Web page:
Picture This

Thrillers! Satires! Westerns! Indies! Blockbusters! Sequels!

A lad in north-England coal-mining country follows his dream by joining a dance class. A likely bid for Full Monty?esque middle-class Anglo cockle-warmer of the season.

Dr. T and the Women
(October 13)

True, he's due to deliver a winner any minute now, but if there's a less appropriate director than Robert Altman to make a movie about a gynecologist, we can't think who. (All right, maybe Woody Allen.) Richard Gere plays the good doctor; Helen Hunt, Laura Dern, Shelley Long, and (God help her) Farrah Fawcett are among the sitting ducks.

Willem Dafoe as real vampire Max Schreck in Shadow of the Vampire
photo: Jean-Paul Kieffer
Willem Dafoe as real vampire Max Schreck in Shadow of the Vampire

(October 13)

More college potboiling, this time about racism.

Just Looking
(October 13)

A horny Bronx teen assigns himself a summertime goal: to witness two people shtupping. Directed by the former George Costanza, though Kramer was the bigger voyeur.

Lost Souls
(October 13)

She probably should have retired after her bold, untoppable USO performance in the South Park movie, but Winona Ryder soldiers on with this umpteenth Exorcist exorcism.

(October 13)

More DV hipness; this one's a postapocalyptic fantasy.

(October 20)

Brendan Fraser hops on the multi-personality/alt-destiny bandwagon with this fantasy, in which a tech geek sells his soul to the devil (Elizabeth Hurley, natch).

Just One Time
(October 20)

An East Village fireman and his fiancée consider threesomes with members of both sexes. Very Three's Company.

Pay It Forward
(October 20)

Haley Joel Osment gets a challenge from his teacher (Kevin Spacey) that complicates the kid's relationship with his troubled single mom (Helen Hunt). Director Mimi Leder has lots of TV movies under her belt; this sounds like another one.

Ring of Fire
(October 20)

The Johnny Cash tune presumably gets trotted out again, in this rodeo circuit dramedy written by James "son of Robert" Redford. Daryl Hannah, Molly Ringwald, and Kiefer Sutherland try to recapture the '80s.

A Room for Romeo Brass
(October 20)

Shane Meadows, one of the U.K.'s brightest kitchen-sink hopes, zeroes in on the friendship between two 13-year-olds, one tubby and black, the other skinny and white.

The Yards
(October 20)

James Gray's Little Odessa was one of the most promising American debuts in recent memory; his subway-yards family crime drama could be one of the season's must-sees, gloomy advance word from Cannes notwithstanding. Mark Wahlberg heads a solid cast that includes James Caan, Joaquin Phoenix, and Ellen Burstyn.

Sound and Fury
(October 25)

Excellent advance word for this documentary about cochlear implants, seen by some deaf activists as a threat to their language and way of life; the film promises difficult questions about definitions of identity, culture, and abuse.

Blair Witch 2: Book of Shadows
(October 27)

Everyone said it couldn't be done—capitalize on the original's $240 million with another mock-doc sequel—and it probably can't be. But Joe Berlinger, of Brother's Keeper and Paradise Lost fame, is in there pitching.

(October 27)

Julian Hobbs's doc sniffs around serial killers' artwork and the galleries that hoard the stuff.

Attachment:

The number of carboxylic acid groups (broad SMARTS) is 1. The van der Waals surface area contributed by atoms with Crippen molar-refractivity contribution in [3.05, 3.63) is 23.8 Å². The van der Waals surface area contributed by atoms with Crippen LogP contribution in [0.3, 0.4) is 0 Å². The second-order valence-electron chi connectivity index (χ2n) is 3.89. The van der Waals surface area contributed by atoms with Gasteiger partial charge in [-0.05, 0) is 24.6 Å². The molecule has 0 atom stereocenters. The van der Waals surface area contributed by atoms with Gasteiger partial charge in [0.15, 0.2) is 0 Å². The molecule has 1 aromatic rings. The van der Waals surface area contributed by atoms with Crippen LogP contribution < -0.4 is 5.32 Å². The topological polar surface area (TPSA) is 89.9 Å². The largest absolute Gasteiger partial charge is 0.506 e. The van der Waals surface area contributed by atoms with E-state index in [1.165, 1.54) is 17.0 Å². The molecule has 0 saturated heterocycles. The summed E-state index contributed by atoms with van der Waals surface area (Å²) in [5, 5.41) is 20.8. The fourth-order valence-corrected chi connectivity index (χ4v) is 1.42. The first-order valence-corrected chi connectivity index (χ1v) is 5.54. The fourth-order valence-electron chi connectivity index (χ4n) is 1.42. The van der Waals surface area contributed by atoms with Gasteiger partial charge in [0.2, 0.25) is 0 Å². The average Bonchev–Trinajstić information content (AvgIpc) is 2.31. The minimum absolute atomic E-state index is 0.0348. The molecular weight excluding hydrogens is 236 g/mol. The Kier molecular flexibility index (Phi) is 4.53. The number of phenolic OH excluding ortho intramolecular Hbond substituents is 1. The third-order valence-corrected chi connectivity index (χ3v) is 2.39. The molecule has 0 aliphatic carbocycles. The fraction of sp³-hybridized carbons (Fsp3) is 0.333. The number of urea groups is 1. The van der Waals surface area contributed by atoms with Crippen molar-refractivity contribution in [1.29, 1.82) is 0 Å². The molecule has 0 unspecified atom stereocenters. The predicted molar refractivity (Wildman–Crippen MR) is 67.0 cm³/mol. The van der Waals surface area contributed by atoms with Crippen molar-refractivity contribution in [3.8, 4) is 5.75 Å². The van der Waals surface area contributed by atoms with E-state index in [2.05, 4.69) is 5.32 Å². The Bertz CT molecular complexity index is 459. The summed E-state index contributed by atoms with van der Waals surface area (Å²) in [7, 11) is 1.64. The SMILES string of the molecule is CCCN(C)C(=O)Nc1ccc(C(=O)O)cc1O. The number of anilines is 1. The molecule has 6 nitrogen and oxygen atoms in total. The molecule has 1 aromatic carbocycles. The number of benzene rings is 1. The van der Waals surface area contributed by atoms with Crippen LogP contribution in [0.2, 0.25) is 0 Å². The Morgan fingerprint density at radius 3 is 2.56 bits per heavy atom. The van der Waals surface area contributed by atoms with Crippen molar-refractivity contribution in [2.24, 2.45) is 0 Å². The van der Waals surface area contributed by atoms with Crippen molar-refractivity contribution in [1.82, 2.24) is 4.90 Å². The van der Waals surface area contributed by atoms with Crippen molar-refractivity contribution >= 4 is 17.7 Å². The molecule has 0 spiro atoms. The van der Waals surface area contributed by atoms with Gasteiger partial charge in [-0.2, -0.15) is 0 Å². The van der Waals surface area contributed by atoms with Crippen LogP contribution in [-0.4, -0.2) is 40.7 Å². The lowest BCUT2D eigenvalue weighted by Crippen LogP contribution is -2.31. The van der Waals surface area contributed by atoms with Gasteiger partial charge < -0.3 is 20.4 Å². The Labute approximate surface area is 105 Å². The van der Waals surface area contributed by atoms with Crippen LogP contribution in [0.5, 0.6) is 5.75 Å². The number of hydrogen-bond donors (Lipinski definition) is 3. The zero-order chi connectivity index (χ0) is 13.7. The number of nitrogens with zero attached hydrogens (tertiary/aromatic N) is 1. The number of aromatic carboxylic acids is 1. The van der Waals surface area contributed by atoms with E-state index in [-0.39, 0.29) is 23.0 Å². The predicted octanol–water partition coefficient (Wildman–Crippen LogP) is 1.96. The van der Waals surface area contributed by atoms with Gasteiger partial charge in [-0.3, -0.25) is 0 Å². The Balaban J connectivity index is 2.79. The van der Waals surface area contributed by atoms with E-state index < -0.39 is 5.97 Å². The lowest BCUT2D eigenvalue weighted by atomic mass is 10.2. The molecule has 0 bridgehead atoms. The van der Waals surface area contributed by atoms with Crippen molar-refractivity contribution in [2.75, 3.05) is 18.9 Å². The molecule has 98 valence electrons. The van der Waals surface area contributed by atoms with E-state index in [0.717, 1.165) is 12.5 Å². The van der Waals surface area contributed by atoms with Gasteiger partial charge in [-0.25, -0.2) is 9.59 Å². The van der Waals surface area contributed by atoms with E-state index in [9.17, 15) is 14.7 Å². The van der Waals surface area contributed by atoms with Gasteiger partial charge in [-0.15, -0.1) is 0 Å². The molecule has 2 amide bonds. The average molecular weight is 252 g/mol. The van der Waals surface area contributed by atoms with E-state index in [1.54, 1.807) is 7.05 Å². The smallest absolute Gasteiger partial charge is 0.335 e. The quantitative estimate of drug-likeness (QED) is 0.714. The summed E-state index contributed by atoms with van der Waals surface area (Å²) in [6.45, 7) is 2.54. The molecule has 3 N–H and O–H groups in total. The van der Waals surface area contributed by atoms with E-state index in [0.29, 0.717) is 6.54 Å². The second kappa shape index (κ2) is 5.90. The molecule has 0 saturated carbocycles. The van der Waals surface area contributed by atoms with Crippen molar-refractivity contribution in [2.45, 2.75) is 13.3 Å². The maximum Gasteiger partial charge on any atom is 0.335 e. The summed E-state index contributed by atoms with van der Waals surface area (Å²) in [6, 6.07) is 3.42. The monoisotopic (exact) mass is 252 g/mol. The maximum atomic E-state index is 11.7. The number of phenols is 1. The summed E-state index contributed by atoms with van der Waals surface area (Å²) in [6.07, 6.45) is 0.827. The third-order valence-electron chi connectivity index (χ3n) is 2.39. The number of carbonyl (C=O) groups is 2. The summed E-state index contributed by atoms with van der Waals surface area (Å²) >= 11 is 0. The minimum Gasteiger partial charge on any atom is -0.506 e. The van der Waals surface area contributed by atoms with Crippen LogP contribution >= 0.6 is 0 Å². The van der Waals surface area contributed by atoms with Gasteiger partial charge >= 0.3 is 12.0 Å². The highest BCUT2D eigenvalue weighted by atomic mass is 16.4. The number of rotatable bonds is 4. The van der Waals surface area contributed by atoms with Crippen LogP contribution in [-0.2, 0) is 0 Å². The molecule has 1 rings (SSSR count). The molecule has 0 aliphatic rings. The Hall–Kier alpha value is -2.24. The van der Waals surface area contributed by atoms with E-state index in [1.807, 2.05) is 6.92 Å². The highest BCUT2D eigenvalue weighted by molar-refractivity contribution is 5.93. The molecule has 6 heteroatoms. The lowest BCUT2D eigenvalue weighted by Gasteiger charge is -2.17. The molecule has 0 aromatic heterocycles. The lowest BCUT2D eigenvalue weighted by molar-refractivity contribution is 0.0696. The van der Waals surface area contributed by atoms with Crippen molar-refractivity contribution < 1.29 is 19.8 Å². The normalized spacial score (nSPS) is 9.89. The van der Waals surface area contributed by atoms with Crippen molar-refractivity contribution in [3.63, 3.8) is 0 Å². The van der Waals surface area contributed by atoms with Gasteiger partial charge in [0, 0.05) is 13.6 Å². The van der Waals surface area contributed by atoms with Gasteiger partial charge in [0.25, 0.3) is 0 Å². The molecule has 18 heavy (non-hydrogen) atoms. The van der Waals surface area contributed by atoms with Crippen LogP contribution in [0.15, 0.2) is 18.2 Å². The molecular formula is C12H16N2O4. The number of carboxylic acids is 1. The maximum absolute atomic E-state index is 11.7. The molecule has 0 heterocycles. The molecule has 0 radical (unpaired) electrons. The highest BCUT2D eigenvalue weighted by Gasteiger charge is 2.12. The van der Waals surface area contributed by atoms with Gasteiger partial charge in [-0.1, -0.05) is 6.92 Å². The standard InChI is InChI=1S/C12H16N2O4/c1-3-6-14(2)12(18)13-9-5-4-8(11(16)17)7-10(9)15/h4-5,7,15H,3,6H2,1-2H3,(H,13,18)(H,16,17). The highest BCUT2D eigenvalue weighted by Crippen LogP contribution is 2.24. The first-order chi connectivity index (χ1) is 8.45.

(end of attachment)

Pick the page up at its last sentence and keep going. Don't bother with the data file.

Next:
George Washington
(October 27)

24-year-old David Gordon Green has a great eye, but his first feature, which owes perhaps too much to Days of Heaven and Gummo, is a psychologically dubious portrait of neglected Southern kids.

The Little Vampire
(October 27)

A little brat (the one from Jerry Maguire) makes friends with a little vampire brat, and they fly around and stuff. Reserved for children you actively despise.

Loving Jezebel
(October 27)

Hill Harper is a mild-mannered Casanova with married-girlfriend problems.

Lucky Numbers
(October 27)

What would the fall/winter season be without that pestilent wind called Nora? Now Ephron assays a let's-rip-off-the-Lottery scenario of her own genius devising, with John Travolta, Lisa Kudrow, Bill Pullman, and Tim Roth wondering if things could get much worse.

(October 27)

Denys Arcand charts the career of a French Canadian supermodel—and finally satisfies the overwhelming demand for fashion-world satires created by Prêt-à-Porter.

A Time for Drunken Horses
(October 27)

Iranian filmmaker-actor Bahman Ghobadi makes a bid for international recognition with this tougher-than-leather neorealist odyssey about a family of children attempting to survive in the Kurdistani wilds.

Venus Beauty Institute
(October 27)

Nathalie Baye plays a promiscuous Paris beautician, looking for love in all the wrong places.

Boys Life 3

Another gay-shorts anthology.

Live Nude Girls Unite!

Strippers unionize in this shrill, egomaniacal first-person doc.

Me & Isaac Newton

It seems the only thing Michael Apted can do right is docs, so here he is, grilling seven scientists about how they attack unified field theory, robot technology, lemur conservation, language cognition, gene therapy, etc.

The Personals

A young Chinese woman suffers the pitfalls of want-ad romance.

The Story of O

Euro version of the beloved sadomasochistic classic.

Too Tired to Die

Fallen Angels' Takeshi Kaneshiro has a day to live. Mira Sorvino plays Death.


The Amati Girls
(November 3)

Is it redundant to have Cloris Leachman, Mercedes Ruehl, and Sean Young in the same movie?

Charlie's Angels
(November 3)

Why is Hollywood cash-interested in remakes of TV series that can only be watched in reruns with half a beer bag on and the motivational inertia of a roadkill dog? Drew Barrymore, Cameron Diaz, and Lucy Liu are the new Trio of Big Hair.

The Golden Bowl
(November 3)

Attack of the 50-Foot Merchant Ivory; this time they've got one of Henry James's more neglected novels in their jaws.

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